Sutton Man Operating Foreclosure Relief Scheme Ordered to Pay $600,000 for Taking Illegal Fees From Distressed Homeowners
Defendant Operated Group of Businesses Falsely Advertised as Non-Profit Foreclosure Prevention Organizations
BOSTON – A Sutton man involved in the operation of a group of businesses that falsely advertised themselves as non-profit foreclosure prevention organizations has been ordered to pay more than $600,000 for soliciting and spending illegal advance fees received from distressed homeowners, Attorney General Maura Healey announced today.
Suffolk Superior Court Judge Paul Wilson granted a motion for summary judgment filed by the AG’s Office holding Gailon Arthur Joy of Sutton liable for 68 violations of the Massachusetts Consumer Protection Act. Joy induced homeowners to give deposits of up to 25 percent of their gross monthly incomes, claiming the deposits were necessary to be eligible for federal and other mortgage relief programs.
“This defendant made false promises to help people stay in their homes, but instead took their money to benefit himself and his colleagues,” said AG Healey. “This judgment should send a strong message that orchestrating foreclosure scams to prey upon vulnerable homeowners will not be tolerated in Massachusetts.”
The order requires Joy to pay more than $600,000, including $367,371 in restitution, $170,000 for civil penalties and $65,535 in attorneys’ fees and costs. While recovery of this amount is uncertain, the judgment also includes injunctive provisions to protect consumers. Joy is prohibited from providing foreclosure-related services, serving as an escrow agent or accepting deposits from Massachusetts consumers for any goods or services to be provided at a later date.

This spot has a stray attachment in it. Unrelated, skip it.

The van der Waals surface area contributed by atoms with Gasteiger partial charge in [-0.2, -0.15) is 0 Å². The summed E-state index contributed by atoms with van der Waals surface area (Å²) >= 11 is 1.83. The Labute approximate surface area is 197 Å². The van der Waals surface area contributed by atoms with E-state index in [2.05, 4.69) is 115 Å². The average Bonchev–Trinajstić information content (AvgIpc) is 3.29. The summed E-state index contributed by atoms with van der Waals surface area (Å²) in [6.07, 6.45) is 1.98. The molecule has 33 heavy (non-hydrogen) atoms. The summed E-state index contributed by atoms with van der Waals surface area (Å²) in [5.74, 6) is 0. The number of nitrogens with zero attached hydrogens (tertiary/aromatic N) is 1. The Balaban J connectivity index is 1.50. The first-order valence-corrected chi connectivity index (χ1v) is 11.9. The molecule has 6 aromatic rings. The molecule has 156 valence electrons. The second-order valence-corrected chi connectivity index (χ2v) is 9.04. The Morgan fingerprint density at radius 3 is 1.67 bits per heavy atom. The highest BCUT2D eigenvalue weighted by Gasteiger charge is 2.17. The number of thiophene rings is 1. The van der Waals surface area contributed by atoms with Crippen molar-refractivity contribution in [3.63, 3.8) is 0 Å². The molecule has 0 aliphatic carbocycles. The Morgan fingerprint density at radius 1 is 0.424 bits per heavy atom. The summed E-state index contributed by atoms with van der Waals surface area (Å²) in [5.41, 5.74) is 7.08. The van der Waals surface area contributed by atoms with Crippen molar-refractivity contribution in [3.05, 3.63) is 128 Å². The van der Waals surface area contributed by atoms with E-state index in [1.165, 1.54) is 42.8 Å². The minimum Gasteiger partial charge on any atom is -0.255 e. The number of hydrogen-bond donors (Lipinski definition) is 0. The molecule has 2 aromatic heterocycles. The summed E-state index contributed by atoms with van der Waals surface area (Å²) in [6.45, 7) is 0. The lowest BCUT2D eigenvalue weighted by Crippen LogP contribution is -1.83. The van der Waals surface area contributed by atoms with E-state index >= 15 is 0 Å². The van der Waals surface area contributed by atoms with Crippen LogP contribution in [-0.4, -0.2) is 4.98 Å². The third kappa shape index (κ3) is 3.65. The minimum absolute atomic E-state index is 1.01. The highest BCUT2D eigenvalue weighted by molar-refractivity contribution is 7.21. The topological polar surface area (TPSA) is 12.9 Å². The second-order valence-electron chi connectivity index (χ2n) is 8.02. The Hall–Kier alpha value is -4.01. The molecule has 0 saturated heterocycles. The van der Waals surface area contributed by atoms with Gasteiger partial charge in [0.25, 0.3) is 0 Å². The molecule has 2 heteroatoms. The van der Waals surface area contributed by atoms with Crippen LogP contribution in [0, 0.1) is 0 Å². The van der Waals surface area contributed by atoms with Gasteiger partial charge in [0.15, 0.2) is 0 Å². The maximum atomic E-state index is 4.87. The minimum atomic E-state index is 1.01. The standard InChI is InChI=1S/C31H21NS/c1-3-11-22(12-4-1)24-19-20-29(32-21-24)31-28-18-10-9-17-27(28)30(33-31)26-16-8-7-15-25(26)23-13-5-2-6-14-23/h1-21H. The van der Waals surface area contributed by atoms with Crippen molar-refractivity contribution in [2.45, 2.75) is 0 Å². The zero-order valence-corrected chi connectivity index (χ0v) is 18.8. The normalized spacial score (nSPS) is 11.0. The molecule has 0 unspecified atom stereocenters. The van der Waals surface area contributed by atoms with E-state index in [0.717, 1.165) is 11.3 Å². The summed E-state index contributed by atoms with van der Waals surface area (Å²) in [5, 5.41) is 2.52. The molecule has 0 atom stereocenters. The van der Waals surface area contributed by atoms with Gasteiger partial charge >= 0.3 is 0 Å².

The AG’s complaint, filed in 2013, alleged that since 2009 a group of five individuals operated a series of organizations claiming to offer financial and legal services, including foreclosure-related services, to distressed homeowners in Massachusetts.
Those named in the lawsuit included Joy, Paula Carvalho, Obeilson Roosevelt Matos, Pricila Trancoso Silva, John Charles Schumacher, the Alliance for Affordable Housing (AFAH) and the Global Advocates Foundation Inc., previously located in Everett; and the Alliance for Hope Network, Inc., previously located in Framingham.
The businesses portrayed themselves as tax-exempt, non-profit organizations, but operated like for-profit businesses, seeking financial gain for their officers and directors.
As alleged in the motion for summary judgment against Joy, between March 2010 and October 2012, he and the businesses collected and spent more than $350,000 in deposits that they received from homeowners and claimed would be placed in escrow for the homeowners to use to help mitigate their pending foreclosures.
However, the defendants in this case never properly accounted for the use of those funds and allegedly used the funds to pay operating expenses, including salaries and marketing commissions for bringing in new customers, and personal expenses, including at least one defendant’s residential housing costs.
The AG’s Office obtained consent judgments against the other individual defendants and default judgments against the businesses.
In 2007, the AG’s Office issued regulations that prohibit soliciting or accepting an advance fee in connection with foreclosure-related services, or advertising services without disclosing exactly what is offered to avoid foreclosure, among other unfair practices.
This case was handled by Assistant Attorney General Mychii Snape and Legal Analyst Sarah Petrie, both of AG Healey’s Consumer Protection Division and Investigator Kristen Salera of the AG’s Civil Investigations Division.